but you have existing C API, that not accept Fn, so you have to give it pure function,
that not depend on context, only on input arguments and may be global variables,
not local variables for current function.

In your python code you actually create Fn in terms of Rust, not pure function,
if you modify your python example in such way:

x = foo(j)
print(x.__call__)

then you see that this is object, with some address in the heap.

So in python, you actually pass around objects allocated in the heap with
attached integer arguments. You can do the same thing in Rust, and pass around Box<Fn>,
but if your Rust/C function accept only fn, then you should pass only pure fuction without attached context.


#9

To put it another way, an fn is a plain function pointer (void*), whereas an Fn is a function pointer and some context; it might like like this in C:

struct Fn {
    void *fn_pointer;
    void *context;
};

And then calling a given Fn would look like fn.fn_pointer(fn.context, args...);.

If your C function takes a single pointer (void*), you need a single value to give it. An Fn is never that, because there’s no one location (void*) that sums up the content of the closure.

When people are suggesting you generate code, they’re saying you could generate (perhaps at compile time) a separate fn with all the available context — that way, you’d have a single function pointer, i.e. an fn, not an Fn.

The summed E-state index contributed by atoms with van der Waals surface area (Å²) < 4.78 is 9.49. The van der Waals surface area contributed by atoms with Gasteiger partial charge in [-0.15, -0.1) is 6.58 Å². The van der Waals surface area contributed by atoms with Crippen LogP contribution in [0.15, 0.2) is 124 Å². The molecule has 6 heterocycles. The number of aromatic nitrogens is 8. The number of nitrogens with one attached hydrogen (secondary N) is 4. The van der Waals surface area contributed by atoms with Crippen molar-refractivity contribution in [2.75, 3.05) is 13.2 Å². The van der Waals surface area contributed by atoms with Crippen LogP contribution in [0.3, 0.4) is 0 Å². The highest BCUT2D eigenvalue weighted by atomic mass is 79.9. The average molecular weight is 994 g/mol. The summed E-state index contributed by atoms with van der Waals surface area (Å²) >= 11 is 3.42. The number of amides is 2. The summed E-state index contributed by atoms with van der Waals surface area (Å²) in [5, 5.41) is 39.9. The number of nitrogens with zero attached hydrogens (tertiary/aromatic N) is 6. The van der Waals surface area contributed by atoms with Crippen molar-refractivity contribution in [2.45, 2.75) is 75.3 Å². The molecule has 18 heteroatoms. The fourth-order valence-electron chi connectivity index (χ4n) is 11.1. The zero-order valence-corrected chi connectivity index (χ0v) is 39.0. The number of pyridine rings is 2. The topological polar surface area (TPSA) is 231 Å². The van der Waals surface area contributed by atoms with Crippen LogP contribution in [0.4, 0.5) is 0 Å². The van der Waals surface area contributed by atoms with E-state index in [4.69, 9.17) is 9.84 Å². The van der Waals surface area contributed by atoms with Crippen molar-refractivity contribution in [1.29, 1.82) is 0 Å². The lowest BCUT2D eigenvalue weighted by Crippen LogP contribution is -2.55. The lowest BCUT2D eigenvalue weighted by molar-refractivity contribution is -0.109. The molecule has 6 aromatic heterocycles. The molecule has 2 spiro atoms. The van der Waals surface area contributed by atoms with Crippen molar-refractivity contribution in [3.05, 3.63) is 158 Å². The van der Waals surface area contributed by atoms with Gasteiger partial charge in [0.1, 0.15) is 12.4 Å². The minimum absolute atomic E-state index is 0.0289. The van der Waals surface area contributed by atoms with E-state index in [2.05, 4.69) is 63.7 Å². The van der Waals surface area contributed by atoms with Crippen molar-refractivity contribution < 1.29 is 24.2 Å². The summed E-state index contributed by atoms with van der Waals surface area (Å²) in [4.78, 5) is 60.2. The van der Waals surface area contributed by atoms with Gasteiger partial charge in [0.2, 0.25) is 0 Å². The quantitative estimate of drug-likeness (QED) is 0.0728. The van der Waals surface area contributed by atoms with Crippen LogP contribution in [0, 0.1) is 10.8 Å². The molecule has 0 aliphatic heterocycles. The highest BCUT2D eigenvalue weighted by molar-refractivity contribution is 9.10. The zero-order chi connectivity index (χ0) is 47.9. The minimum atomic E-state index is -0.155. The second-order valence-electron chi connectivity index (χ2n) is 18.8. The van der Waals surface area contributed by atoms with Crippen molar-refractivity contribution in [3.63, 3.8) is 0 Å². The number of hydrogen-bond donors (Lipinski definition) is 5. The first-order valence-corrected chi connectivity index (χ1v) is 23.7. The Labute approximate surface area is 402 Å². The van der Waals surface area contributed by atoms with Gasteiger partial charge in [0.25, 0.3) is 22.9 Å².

Often C APIs will allow you to register some void* “context” along with a function pointer, which is passed opaquely through to your callback along with other arguments. If the RedisModulesSDK API did so, you could manually construct the closure out of a struct yourself, but it doesn’t look like it does.


#10

Wooow, thanks everybody for the feedback, it was extremely valuable.

I actually got the difference between fn and Fn and it makes sense.

It is still a little weird because at the very end what I am doing is simply shuffle some arguments and then call from a function another function.
Given two function:

h(C)->B the C API
g(A)->C my wrapper

I would simply like to obtain:

f(A)->B which is nothing more than the composition of g() and h().

I actually see where is the problem, I believe that I also understand it; it just feel weird…

Thanks everybody who comment in this thread, the help of all of you was extremely valuable.


#11

A trick to do this alternate to @Dushistov global static suggestion is to;
Move your rust closure into the rust function.
The function then creates a thread, moves the closure to it and stores it in local storage.
A utility function for c callback gets and uses the rust closure.

Downside; Assumes that c calls should be safe in alternate thread. Slow if it is intended to be called a lot. May need extra effort making closed variables pass across to other thread.

Also have to pick which closure to box Fn, FnMut, FnOnce

p.s. not tired this.